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'Systematic campaign of violence': Treatment of Myanmar's Rohingya raises alarms

The actions of Myanmar's military may constitute crimes against humanity, human rights group Amnesty International has warned, based on accounts of violence against the country's Muslim Rohingya minority.

Extent of violence directed against Muslims unclear as access to Rakhine state has been limited

In this Nov. 22, 2016 photo supplied by Amnesty International, Rohingya refugees cross the border into Bangladesh close to Whaikyang in Cox's Bazar District, Southeastern Bangladesh. The actions of Myanmar's military may constitute crimes against humanity, Amnesty International has warned. (Amnesty International via AP)

The actions of Myanmar's military may constitute crimes against humanity, human rights group Amnesty International has warned, based on accounts of violence against the country's Muslim Rohingya minority.

Myanmar, also known as Burma, has come under heavy criticism for its army's forceful treatment of the Rohingya, and international human rights groups such as Amnesty have accused the military of mass murder, looting and rape.

"The Myanmar military has targeted Rohingya civilians in a callous and systematic campaign of violence," said Rafendi Djamin, Southeast Asia director for Amnesty International. "The deplorable actions of the military could be part of a widespread and systematic attack on a civilian population and may amount to crimes against humanity."

Amnesty released a report Monday outlining its accusations. The report comes as Myanmar leader Aung San Suu Kyi is set to meet fellow members of the Association of Southeast Asians Nations at a Monday meeting in Yangon.

Malaysia's foreign minister said on Monday the issue was a regional concern, and he called for the Association of Southeast Asian Nations (ASEAN) to coordinate humanitarian aid and investigate alleged atrocities committed against them.

Reports of arrests, killings, rape

Anifah Aman said progress in improving the human rights of the Rohingya people in Rakhine state had been "rather slow" and reports of arbitrary arrests, extrajudicial killings, and rape by soldiers were continuing.

"We believe that the situation is now of a regional concern and should be resolved together," Anifah told a meeting with his ASEAN counterparts in Yangon, according to a transcript of his speech provided by the Malaysian Ministry of Foreign Affairs.

In this Dec. 3, 2016 photo, Rohingya women and children wait in a queue to collect water at the Leda camp, an unregistered camp for Rohingya in Teknaf, near Cox's Bazar, a southern coastal district in Bangladesh. (A.M. Ahad/The Associated Press)

The military sweeps were sparked by an Oct. 9 attack on police outposts in Rakhine state that killed nine officers.

Rakhine, located in Myanmar's west, has long been home to simmering tensions between the Rohingya and the country's Buddhist majority population. The last major outbreak of violence in 2012 left hundreds dead and drove 140,000 people into internal displacement camps.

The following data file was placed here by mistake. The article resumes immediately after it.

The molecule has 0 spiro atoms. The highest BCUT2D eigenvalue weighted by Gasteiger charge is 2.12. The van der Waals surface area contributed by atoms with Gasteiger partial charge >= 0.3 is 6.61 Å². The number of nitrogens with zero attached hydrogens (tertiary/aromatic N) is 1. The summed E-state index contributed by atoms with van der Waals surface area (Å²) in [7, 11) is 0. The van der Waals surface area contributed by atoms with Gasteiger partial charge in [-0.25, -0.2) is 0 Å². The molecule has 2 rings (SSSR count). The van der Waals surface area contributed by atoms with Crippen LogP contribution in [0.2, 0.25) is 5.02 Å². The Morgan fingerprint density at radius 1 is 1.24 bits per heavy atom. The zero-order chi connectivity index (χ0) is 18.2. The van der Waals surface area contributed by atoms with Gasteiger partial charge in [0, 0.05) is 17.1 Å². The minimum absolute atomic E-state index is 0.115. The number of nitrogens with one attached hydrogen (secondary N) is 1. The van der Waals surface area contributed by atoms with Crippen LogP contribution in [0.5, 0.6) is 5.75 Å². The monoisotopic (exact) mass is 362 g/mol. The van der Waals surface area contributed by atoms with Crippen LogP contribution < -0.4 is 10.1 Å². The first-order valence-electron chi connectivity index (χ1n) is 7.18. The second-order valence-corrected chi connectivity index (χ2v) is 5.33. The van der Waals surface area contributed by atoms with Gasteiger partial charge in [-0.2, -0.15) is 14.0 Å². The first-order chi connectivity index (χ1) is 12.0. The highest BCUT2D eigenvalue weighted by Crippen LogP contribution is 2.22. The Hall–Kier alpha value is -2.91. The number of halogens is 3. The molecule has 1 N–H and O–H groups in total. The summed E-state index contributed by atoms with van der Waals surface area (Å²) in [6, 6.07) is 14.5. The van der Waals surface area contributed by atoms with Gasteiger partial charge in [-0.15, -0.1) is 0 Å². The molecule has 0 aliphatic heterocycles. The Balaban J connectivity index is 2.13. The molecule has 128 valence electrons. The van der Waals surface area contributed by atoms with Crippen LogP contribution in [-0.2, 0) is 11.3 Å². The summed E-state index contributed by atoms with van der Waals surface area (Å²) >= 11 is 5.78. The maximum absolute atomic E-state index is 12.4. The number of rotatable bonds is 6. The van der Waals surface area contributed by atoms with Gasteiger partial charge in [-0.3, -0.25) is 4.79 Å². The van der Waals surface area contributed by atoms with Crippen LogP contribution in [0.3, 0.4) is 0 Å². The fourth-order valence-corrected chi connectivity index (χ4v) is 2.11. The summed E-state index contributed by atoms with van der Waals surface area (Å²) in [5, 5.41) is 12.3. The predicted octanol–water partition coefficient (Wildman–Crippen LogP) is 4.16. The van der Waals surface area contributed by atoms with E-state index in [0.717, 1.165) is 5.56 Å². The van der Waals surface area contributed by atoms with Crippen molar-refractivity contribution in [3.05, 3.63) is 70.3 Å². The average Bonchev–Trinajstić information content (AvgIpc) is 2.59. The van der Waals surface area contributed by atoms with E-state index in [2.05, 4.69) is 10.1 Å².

Amnesty cautioned that the scale and extent of the violence is unclear, as the military has closed Rakhine to outside observers, including aid workers. But eyewitness accounts detail specific cases of murder, looting and rape.

Reports of villages being torched

In one incident on Nov. 12, following an alleged skirmish between the army and villagers armed mostly with swords and other simple weapons, helicopter gunships descended on a village and sprayed bullets indiscriminately, killing civilians fleeing in a panic, Amnesty said. This was corroborated to an extent by Myanmar army officials, who said helicopters opening fire that day and killed six people, claiming those killed were insurgents.

Refugees told Amnesty that the military is torching villages. Satellite images Amnesty obtained show 1,200 burned structures, which they say is in line with images released by Human Rights Watch in November that showed 1,500 burned homes.

Amnesty's report follows concerns voiced in an International Crisis Group report released last week that repressive government policies are radicalizing the Rohingya, and sharp criticism from the UN's High Commissioner for Human Rights, Zeid Ra'ad al-Hussein.

"Myanmar's handling of northern Rakhine is a lesson in how to make a bad situation worse," al-Hussein said in Geneva on Friday. "The results have been catastrophic, with mass displacement, the nurturing of violent extremism, and everybody ultimately losing."

Muslims disillusioned and desperate

The border attacks were coordinated by a new insurgent group calling itself Harakah al-Yaqin, or the Faith Movement, according to the Belgium-based International Crisis Group. Organized by a network of Rohingya in Saudi Arabia and bankrolled by wealthy donors, the militant group is being called a "game changer" for drawing Muslims disillusioned and desperate from years of disenfranchisement by the Myanmar government.

Amnesty is urging the government to immediately cease hostilities, open Rakhine for humanitarian aid groups, and allow independent investigations.

With files from Reuters

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